Life after graduating from high school was not as rosy as he expected, especially, because he had to deal with culture shock when he left Tacurong which was a typical third-class municipality at the time, to live in Manila, where he took BS General which he finished in 1976. It prepared him for a medical course which he finished in the Lyceum Northwestern University of Dagupan in 1980.

He went back to Manila in 1981 for an internship at Jose Reyes Memorial Medical Center and later transferred to another hospital in Teresa, Rizal, then moved on to the Medical Center- Manila. During those years, he sold drugs on the side, the earnings from which augmented his meager allowance as an intern. Finally, he was taken in, as a company physician by the First Holdings Company, his first full-time job.

To enhance his calling, he took up Anesthesiology as a Fellow at the University of the Philippines Anesthesiologist Center for Western Pacific. His endeavor pushed him further when he got employed at the Ministry of Health, in the Sultanate of Oman where he honed his medical profession from 1987 to 1991. Another opportunity knocked at his door, this time, a better job in the United States, but he opted to go home to Tacurong where he had been dreaming to build a school.

To better prepare himself as an educator in the field of medicine, he took time to refine his skill in anesthesiology in the different hospitals of Tacurong, neighboring towns, as well as, the Davao Medical Center, now, the Southern Philippines Medical Center, a high-tech medical facility in Davao City. During his stint at the aforementioned medical center in Davao City, he sacrificed going home Tacurong on weekends to be with his family.

His struggle paid off when he finally established his school, the VMMC in 2002, with a system derived from what is currently prevailing in the United States. Initially, the VMMC trained caregivers for Canada where he had established tie-ups with healthcare agencies. The long-ranged planning of Dr. Valdez, earned for VMMC a reputation as the first institution in the province of Sultan Kudarat to offer an immediate employment abroad after several months of training. Today, the VMMC also offers basic education and TESDA courses, aside from functioning as a hospital.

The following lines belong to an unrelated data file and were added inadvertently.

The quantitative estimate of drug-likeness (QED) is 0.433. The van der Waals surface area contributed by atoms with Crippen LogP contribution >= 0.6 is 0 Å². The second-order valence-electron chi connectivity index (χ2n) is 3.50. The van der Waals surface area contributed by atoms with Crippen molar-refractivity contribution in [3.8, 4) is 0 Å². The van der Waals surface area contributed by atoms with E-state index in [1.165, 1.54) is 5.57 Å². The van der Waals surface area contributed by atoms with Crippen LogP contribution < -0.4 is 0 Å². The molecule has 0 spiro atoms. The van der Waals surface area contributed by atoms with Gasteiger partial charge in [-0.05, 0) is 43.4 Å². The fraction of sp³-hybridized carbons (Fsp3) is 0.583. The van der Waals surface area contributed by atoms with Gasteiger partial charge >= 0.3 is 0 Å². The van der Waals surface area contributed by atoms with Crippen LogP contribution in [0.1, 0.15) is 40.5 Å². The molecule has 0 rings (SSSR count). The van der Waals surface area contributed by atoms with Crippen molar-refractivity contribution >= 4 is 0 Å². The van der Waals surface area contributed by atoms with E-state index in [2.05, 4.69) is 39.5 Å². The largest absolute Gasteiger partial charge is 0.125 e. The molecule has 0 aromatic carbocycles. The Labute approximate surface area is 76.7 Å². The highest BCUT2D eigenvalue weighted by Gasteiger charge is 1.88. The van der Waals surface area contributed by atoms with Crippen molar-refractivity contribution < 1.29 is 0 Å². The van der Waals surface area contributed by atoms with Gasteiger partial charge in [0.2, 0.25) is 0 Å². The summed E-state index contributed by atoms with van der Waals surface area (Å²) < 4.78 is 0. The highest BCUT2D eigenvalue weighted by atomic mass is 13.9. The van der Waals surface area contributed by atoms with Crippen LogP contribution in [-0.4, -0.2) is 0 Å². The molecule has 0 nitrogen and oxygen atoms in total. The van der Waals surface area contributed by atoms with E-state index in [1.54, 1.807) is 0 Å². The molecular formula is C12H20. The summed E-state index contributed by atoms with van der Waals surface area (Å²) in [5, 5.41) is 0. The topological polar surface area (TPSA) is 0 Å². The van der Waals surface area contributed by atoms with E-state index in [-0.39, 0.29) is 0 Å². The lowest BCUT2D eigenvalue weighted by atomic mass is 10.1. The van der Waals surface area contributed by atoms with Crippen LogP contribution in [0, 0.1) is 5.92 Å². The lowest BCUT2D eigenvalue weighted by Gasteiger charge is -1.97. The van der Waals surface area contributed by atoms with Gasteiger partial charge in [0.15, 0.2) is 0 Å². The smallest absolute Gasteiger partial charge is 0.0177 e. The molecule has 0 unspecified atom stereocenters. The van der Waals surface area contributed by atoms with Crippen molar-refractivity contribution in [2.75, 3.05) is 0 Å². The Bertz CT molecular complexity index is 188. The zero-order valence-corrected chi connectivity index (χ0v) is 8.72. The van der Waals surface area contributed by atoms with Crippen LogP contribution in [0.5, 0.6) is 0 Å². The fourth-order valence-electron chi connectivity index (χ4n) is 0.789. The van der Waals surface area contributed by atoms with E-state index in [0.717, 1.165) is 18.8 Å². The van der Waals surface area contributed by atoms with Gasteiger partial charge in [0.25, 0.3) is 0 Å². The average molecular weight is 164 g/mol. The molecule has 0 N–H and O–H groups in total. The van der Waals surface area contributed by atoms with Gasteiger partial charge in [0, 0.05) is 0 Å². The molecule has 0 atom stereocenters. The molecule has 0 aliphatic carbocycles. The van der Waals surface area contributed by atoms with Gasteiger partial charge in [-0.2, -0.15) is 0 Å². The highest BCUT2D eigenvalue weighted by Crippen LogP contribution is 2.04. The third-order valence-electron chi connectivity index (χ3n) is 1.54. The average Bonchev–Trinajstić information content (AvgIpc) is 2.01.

In recognition for his achievements, he is currently involved in the different undertakings that pertain to education, health care, and medicine. He is the Vice-President of the Higher Education Institutions in Region 12; Chairman of the Red Cross – Sultan Kudarat Chapter; Board Member of the Mindanao Technical, Vocational and Educational Training; President of the Sultan Kudarat Association of Private and Technical Institutions; and Board Member of the Regional Technical Skills Development Council for Region 12.

Over a simple lunch in  an Adriatico mall, Malate, Manila, we relished the happy days in the campus of the Notre Dame of Tacurong College during its struggling days. He also shared with a hearty laugh, his experience in Manila, especially, during the twilight days of the Marcos-imposed Martial Law. He was seriously engrossed in his political activities that his name got included in the “hot list” of student activists. To save his neck, he bid his comrades goodbye and went home.

The indefatigable Dr. Valdez confided that he has other plans for his beloved birthplace. It is not surprising for a guy whose dreams and struggle brought him far despite his family’s financial handicap. Being used to a simple life, he added that he is contented with his frugal lifestyle and foremost in his mind today, is on how he could share the blessings that he earned by dint of hard work. From being a farmer’s son once, he is now an educator, resource person on community leadership and holistic health, and a medical practitioner, though, with a bigger dream….and of course, with his fellow Tacurongnons still in mind.

Maggie Asuncion: Serenely Surviving the Threat of Cancer through Christian Faith

Maggie Asuncion: Serenely Surviving the

Threat of Cancer through Christian Faith

By Apolinario Villalobos

It takes much courage before a person who is threatened by cancer can accept his or her fate. Initially, disbelief sets in, followed by denial. And, this is despite the factual medical findings, yet. But what happened to Maggie Asuncion is different. With all her heart and mind, she accepted her fate but also went through a “compromise” offered by the modern medical technology. She underwent a mastectomy, a gamble on her part, in the year 2000, as during the time, stories about immediate failure of operation were prevalent.  The operation was followed by 6 months of chemotherapy, and 5 years of oral medication.

Maggie grew up in a Christian home that molded her personality according to her family’s strong faith. With a strong Christian foundation, she developed a steely personality that enabled her to face any kind of challenge in life. The worry that dawned on her when she was told about the growth of cancerous cyst in her breast did not last long. She did not suffer even just a bit from stigma, even after her operation. She went on with her life as if nothing has been taken from her body.

The more than five years of observation period during which she underwent rigorous medication, was patiently endured while participating in community outreach projects together with her supportive husband, Gene. The projects involved feeding of street children, clean-up drives, and random acts of charity, with the last, they did on their own. The projects served as an effective therapy, as she has practically forgotten about herself while spending her time with the less fortunate.